Browser plugins have been sources of performance problems, crashes, and security incidents for Web users. By next year, Mozilla plans to make it possible for sites to switch away from plugins, as features that currently require plugins will be available via native Web APIs. Mozilla intends to remove support for most NPAPI plugins in Firefox by the end of 2016. Firefox began this process several years ago with manual plugin activation, allowing users to activate plugins only when they were necessary. This decision mirrors actions by other modern browsers, such as Google Chrome and Microsoft Edge, which have already removed support for legacy plugins. Moreover, since new Firefox platforms do not have to support an existing ecosystem of users and plugins, new platforms such as 64-bit Firefox for Windows will launch without plugin support.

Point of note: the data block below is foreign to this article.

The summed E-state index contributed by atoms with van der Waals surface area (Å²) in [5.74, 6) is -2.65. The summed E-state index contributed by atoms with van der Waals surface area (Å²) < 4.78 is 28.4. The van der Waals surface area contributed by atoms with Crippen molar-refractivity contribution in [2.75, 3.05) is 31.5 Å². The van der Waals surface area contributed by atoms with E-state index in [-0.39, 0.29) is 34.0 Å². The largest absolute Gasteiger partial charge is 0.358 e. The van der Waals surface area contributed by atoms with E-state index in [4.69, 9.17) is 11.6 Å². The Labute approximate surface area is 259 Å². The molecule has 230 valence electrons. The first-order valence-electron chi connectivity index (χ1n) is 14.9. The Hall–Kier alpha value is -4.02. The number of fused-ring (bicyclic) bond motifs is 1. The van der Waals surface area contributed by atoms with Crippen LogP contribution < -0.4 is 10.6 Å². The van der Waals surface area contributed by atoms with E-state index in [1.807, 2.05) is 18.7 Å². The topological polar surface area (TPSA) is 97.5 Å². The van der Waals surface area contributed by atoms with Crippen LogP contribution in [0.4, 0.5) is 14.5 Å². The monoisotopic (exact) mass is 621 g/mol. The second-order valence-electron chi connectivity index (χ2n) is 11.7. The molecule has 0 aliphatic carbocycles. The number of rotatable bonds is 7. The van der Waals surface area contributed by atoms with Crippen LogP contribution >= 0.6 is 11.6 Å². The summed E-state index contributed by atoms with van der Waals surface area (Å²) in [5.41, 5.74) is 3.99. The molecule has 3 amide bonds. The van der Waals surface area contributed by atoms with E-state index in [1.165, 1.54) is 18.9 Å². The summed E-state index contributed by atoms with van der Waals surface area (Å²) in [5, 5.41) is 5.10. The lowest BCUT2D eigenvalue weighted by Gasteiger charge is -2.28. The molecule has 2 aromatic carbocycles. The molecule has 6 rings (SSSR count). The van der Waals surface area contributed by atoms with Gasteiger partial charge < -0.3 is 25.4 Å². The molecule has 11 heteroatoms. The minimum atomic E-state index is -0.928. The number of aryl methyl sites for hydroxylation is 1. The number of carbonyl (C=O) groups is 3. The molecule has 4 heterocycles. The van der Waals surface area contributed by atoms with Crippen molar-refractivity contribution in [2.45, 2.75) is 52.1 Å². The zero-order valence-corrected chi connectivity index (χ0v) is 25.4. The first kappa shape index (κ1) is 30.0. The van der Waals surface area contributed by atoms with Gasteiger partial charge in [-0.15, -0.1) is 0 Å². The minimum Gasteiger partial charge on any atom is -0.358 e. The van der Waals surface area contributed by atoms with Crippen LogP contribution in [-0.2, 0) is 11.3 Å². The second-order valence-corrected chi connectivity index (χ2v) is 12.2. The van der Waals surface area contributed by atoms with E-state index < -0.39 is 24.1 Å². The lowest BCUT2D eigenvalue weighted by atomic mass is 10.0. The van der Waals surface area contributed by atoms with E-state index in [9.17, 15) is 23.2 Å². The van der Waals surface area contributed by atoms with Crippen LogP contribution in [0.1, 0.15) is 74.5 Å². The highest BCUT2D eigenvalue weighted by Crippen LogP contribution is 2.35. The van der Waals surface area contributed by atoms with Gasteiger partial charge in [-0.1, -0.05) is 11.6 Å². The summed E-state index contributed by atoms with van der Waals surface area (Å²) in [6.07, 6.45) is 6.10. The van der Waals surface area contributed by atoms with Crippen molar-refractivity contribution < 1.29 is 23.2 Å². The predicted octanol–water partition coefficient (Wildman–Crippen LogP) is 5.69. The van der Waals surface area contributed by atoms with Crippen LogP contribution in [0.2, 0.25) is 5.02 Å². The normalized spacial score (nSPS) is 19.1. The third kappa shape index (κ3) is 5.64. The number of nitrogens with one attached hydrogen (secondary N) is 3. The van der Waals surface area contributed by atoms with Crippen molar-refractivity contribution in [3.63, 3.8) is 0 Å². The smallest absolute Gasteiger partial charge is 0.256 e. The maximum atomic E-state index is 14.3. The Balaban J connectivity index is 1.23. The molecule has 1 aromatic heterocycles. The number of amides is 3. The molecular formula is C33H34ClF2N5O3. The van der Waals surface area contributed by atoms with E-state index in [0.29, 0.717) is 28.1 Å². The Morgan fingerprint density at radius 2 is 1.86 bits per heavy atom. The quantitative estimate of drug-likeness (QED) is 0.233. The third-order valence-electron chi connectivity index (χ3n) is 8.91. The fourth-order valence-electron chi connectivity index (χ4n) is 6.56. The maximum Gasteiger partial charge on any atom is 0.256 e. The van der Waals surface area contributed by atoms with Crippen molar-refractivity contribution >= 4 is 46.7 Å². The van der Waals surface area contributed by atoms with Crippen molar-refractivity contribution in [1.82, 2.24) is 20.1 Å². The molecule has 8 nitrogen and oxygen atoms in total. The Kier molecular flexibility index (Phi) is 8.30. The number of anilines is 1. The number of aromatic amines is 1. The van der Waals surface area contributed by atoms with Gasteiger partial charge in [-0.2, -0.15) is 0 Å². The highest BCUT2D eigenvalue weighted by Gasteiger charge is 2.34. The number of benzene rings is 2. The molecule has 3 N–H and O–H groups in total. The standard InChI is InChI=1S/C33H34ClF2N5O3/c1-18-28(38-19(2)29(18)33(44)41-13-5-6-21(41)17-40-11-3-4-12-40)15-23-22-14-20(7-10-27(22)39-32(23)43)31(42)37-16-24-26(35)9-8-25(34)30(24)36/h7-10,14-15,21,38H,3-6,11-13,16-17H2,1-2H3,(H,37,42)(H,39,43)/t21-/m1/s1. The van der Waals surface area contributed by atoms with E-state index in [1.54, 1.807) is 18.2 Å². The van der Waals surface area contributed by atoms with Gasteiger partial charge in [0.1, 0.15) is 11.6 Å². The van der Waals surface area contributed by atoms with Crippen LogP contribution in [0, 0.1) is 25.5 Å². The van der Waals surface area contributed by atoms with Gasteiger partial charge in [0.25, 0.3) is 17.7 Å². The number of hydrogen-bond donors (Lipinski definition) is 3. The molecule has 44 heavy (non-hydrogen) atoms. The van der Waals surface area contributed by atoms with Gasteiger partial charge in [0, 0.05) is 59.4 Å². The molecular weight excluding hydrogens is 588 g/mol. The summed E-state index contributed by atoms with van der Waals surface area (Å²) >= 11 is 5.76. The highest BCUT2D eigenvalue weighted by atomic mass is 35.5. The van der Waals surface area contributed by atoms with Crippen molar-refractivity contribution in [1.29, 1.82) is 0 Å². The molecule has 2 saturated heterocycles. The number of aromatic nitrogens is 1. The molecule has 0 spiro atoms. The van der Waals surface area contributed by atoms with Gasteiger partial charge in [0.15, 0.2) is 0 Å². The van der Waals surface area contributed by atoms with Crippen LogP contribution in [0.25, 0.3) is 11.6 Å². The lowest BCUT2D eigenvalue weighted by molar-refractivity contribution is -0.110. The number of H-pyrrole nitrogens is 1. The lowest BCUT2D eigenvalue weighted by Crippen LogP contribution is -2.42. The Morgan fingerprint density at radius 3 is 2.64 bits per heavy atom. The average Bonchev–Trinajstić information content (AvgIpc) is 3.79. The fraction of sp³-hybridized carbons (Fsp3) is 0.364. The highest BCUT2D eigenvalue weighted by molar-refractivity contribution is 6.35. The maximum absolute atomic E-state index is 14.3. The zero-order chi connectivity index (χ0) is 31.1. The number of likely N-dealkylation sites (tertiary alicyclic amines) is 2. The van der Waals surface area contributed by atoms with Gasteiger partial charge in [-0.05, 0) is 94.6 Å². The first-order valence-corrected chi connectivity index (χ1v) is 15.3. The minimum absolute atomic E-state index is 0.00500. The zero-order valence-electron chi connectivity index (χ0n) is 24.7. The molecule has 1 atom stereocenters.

Because Adobe Flash is still a common part of the Web experience for most users, Mozilla will continue to support Flash within Firefox as an exception to the general plugin policy.
Mozilla is collaborating with Unity to enable Unity-based content to be experienced directly in the browser without plugins. Unity has announced an updated roadmap for its Web Player technology.
Mozilla says that websites and publishers which currently use plugins such as Silverlight or Java should accelerate their transition to Web technologies.
Mozilla also works with the Oracle Java Platform Group to ensure a smooth transition for those web sites that use Java.